The concept of a store-within-a-store has been around for years. It just hasn't been called store-within-a-store -- it's been called a mall. But as brands have become more important to retail than the retailer itself, the stores have gotten smaller, even choosing to be within larger stores.

This concept was supposed to be the savior for J.C. Penney (NYSE:JCP), with boutique-style shops lining the store's corridors. But that concept was an abysmal failure for the retailer, and the mastermind behind it -- Ron Johnson -- is now out as CEO. Now, Best Buy (NYSE:BBY) is expanding its store-within-a-store concept with the Samsung Experience Shop and Windows Stores, another risky bet for another floundering retailer. 

A whole new ballgame
The big difference between JC Penney's efforts and Best Buy's comes down to the draw of the brands. JC Penney was betting on Levi's, Liz Claiborne, and Joe Fresh as brands to draw in customers, and Best Buy is betting on Samsung, Microsoft, and Apple.

The draw of those three brands, which dominate electronics, will be bigger than any of the brands JC Penney offered. Best Buy is also one of the only major retailers remaining that can carry full product lines where customers can touch, test, and compare electronics products.

For brands, the draw of Best Buy will keep this partnership alive. Samsung and Microsoft see Best Buy as a way to expand in retail without building their own stores. Plus, they can train employees to be knowledgeable in their products, improving the sales experience for consumers. Apple also has a footprint in Best Buy, and that only expands the company's reach into more retail locations beyond its own stores.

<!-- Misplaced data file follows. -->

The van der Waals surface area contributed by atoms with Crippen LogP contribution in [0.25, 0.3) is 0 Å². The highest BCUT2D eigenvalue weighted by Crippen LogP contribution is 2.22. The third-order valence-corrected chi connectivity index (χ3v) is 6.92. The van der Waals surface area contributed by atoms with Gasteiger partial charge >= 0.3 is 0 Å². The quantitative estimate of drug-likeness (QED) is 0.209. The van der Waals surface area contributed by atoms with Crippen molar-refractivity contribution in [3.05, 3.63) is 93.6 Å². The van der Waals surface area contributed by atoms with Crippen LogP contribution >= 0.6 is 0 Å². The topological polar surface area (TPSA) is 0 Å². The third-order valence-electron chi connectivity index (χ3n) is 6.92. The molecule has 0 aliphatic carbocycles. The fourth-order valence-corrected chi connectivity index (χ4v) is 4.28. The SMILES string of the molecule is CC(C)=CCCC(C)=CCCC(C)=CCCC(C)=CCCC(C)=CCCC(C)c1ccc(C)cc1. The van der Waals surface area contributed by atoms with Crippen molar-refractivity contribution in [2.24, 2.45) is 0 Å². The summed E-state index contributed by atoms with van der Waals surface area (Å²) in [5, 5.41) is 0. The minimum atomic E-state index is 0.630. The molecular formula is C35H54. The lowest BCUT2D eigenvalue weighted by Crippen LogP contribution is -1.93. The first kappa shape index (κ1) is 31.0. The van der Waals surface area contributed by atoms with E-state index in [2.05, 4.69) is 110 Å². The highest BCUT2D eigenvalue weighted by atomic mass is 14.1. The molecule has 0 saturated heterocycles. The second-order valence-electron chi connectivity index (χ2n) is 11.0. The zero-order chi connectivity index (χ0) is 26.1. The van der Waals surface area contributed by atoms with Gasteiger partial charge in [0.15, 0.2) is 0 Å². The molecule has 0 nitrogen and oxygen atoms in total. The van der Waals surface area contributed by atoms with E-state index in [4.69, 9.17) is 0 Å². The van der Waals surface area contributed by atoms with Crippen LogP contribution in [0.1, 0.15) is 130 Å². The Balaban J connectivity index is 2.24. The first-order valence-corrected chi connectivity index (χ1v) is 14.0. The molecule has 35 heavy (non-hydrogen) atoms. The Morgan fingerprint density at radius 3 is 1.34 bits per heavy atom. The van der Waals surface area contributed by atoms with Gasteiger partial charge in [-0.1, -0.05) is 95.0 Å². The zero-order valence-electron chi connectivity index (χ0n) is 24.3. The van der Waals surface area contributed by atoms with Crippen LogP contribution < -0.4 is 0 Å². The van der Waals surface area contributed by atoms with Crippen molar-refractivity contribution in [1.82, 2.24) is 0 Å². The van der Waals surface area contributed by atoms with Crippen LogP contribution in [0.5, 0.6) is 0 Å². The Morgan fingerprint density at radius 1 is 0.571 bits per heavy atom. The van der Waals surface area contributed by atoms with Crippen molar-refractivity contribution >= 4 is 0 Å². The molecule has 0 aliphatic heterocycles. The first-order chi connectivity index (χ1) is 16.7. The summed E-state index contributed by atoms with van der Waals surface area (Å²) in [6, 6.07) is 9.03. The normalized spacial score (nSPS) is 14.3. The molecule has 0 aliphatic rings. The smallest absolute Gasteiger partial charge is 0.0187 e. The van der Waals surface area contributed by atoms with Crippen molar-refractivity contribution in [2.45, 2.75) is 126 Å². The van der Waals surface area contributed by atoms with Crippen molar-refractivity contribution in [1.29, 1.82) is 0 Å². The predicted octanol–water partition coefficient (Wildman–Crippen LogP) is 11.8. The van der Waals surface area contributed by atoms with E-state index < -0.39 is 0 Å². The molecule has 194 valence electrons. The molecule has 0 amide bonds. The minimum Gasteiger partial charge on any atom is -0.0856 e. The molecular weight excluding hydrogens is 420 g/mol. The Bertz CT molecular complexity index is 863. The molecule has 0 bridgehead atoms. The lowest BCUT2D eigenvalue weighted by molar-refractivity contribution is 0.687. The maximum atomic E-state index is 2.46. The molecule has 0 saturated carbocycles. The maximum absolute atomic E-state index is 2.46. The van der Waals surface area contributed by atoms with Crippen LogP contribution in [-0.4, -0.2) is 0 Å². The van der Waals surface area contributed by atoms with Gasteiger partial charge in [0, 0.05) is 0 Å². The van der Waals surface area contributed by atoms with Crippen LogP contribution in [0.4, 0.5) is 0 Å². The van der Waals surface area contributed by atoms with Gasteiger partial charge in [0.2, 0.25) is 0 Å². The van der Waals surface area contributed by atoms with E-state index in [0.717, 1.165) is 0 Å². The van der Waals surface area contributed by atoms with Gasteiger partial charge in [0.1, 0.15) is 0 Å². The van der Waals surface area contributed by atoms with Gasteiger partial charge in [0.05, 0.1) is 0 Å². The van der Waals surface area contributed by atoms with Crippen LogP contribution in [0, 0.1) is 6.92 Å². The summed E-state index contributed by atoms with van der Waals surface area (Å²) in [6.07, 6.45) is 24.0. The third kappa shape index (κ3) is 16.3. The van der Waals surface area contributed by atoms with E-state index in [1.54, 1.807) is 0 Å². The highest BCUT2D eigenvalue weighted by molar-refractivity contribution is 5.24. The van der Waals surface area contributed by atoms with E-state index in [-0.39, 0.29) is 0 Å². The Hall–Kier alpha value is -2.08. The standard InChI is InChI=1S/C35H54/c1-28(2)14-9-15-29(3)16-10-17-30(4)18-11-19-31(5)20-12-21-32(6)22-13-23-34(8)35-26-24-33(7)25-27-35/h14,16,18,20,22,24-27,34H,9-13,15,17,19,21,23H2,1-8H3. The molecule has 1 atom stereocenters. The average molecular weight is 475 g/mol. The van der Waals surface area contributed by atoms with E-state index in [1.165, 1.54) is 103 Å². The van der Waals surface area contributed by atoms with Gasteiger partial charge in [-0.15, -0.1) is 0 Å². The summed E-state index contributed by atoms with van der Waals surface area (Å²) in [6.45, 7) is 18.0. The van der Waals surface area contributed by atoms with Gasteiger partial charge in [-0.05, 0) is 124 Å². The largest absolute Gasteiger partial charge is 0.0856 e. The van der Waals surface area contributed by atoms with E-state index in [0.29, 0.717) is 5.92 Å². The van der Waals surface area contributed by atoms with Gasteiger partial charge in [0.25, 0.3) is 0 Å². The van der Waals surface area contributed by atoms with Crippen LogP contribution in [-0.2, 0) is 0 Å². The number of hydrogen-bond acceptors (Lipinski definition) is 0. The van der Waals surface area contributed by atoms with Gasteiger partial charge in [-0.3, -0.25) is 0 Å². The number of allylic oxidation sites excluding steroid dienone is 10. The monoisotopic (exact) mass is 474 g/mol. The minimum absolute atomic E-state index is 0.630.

Can Best Buy win?
JC Penney showed how risky the store-within-a-store concept can be, but I think Best Buy has a much better chance at success. The company's brand draw is much stronger than JC Penney's, and consumers will get a better, more in-depth experience from Microsoft, Apple, and Samsung-specific sections than they did under the old model.

The success of this model may determine whether Best Buy is a good investment and, potentially, its very survival. Revenue and earnings have dropped dramatically over the past year, so investors have to hope that stores-within-the-store will kick-start sales.

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Fool contributor Travis Hoium manages an account that owns shares of Apple and Microsoft. The Motley Fool recommends Apple. The Motley Fool owns shares of Apple and Microsoft. Try any of our Foolish newsletter services free for 30 days. We Fools may not all hold the same opinions, but we all believe that considering a diverse range of insights makes us better investors. The Motley Fool has a disclosure policy.